I struggle with my commitment to writing. When I worked as a journalist it was easier. I would walk through my day on the look out for good stories, for juicy tidbits, for possible leads, gather all those pieces and head to my desk for some mad writing.
As a fiction writer, the habit of looking has fallen to the wayside, and as a result my writing has suffered. This came to my attention recently after I reread The Bhagavad Gita. I first read it as an undergrad, one of those “require” texts, but this time I was inspired by so much of the content, especially the idea of immersion.
Out of curiosity, I looked up immerse in my thesaurus and came up with words like drown, fully saturate, baptize, and steep. This, I thought, as I flipped back through the pages of the Gita, is what I have been missing in my writing.
The Bhagavad Gita is about a prince who faces a great battle between two peoples. In the face of the battle, he finds himself unable to act. Gita, who is God personified, talks with the prince and throughout the 700-verses, they speak about everything from spiritual monism to transcendentalism, and cover the concepts of yogi and dharma. It is a profound piece of writing, said to have inspirited Thoreau, T.S. Eliot, and Ghandi.
It has swept through the ages, as all good literature does, touching and changing. In it, the concept of dharma is spoken about in the context that dharma is a purpose in life. Whether or not you believe your life has an over arching purpose, the power behind the dharma principle is that whatever you are doing, do it so fully as to leave no room for any other endeavor. According to Gita, by doing this, the universe will align with your purpose thereby come to your aide.
I am not sure if the principle actually applies in such a straightforward way, but it did put me in mind of Stephen King’s On Writing. I went to my bookshelf and pulled out my copy, not opened for a good five years. In this book he also talks about giving writing your all. His 2,000 words even on his birthday and 4th of July are indicators of a purpose that he gives all his time to. He is committed to his writing and has immersed himself completely.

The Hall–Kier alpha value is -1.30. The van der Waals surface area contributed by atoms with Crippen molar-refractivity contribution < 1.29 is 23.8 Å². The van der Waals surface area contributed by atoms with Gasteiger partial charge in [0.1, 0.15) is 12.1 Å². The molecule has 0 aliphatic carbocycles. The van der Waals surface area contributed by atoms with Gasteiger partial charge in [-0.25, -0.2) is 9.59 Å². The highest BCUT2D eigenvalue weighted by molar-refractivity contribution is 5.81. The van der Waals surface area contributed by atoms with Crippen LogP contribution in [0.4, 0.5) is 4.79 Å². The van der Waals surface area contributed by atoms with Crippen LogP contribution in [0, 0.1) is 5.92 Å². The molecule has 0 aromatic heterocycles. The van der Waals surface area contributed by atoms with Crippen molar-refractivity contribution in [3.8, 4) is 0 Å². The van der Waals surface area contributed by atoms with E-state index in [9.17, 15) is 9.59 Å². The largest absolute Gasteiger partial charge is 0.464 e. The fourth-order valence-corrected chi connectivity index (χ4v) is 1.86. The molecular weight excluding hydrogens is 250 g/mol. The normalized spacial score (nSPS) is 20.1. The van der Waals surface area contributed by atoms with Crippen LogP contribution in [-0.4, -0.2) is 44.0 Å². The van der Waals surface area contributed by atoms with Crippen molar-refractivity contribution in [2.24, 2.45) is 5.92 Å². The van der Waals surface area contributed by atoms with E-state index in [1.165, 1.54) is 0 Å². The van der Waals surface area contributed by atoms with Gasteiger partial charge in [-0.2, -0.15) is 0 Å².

Whether or not this has led to his bestselling status, I have no idea, but according to the Gita it has played a significant role. And King says “when you find something at which you are talented, you do it… until your fingers bleed and your eyes are ready to fall out of your head.” Commit completely.
Armed with the Gita and with King, I set out to find ways to immerse myself in writing.
- Read. A lot. This should be a no brainer, straight from King’s mouth actually, but I never thought about it in the context of writing. I read all the time. I have master’s degree in literature after all and I love to read; however, my reading is rather narrowly focused. I have decided to branch out. Right now I am reading a book that I got in the romance section at the library. When I am done with that, I am going to read a Young Adult book.
- Carry a notebook. I realize that most writers have heard this one, but how many of us actually do it? I bought a small, green-colored, hard-bound notebook. I write in an observation every day, even if it is right before I go to bed. It is habit forming and I find that the habit is forming, albeit slowly.
- Describe random things, out loud, to yourself. I was struck in traffic the other day. I proceeded to describe the cars around me as if I were writing those descriptions down in a story. Seeing the things around you as if you were going to write them down is an interesting experience, and one that is easily added to your daily routine.
- Immerse yourself in your current project. If you can, visit the places that you are writing about. Even if you are writing about a galaxy far, far away, your characters still do things that people on Earth do. Live as they do, if only for five minutes and only doing something as simple as taking a shower.
- Call yourself a writer. Even if you have never been published, haven’t written but a handful of things that have all landed in the trash, labeling yourself a writer is a powerful tool. If you write, you are a writer.
Taking the Next Step
There really is not a next step. This is the writing life: commit and immerse. Trying to do so is only going to make you a better writer, and just maybe the Universe will get busy and start helping out.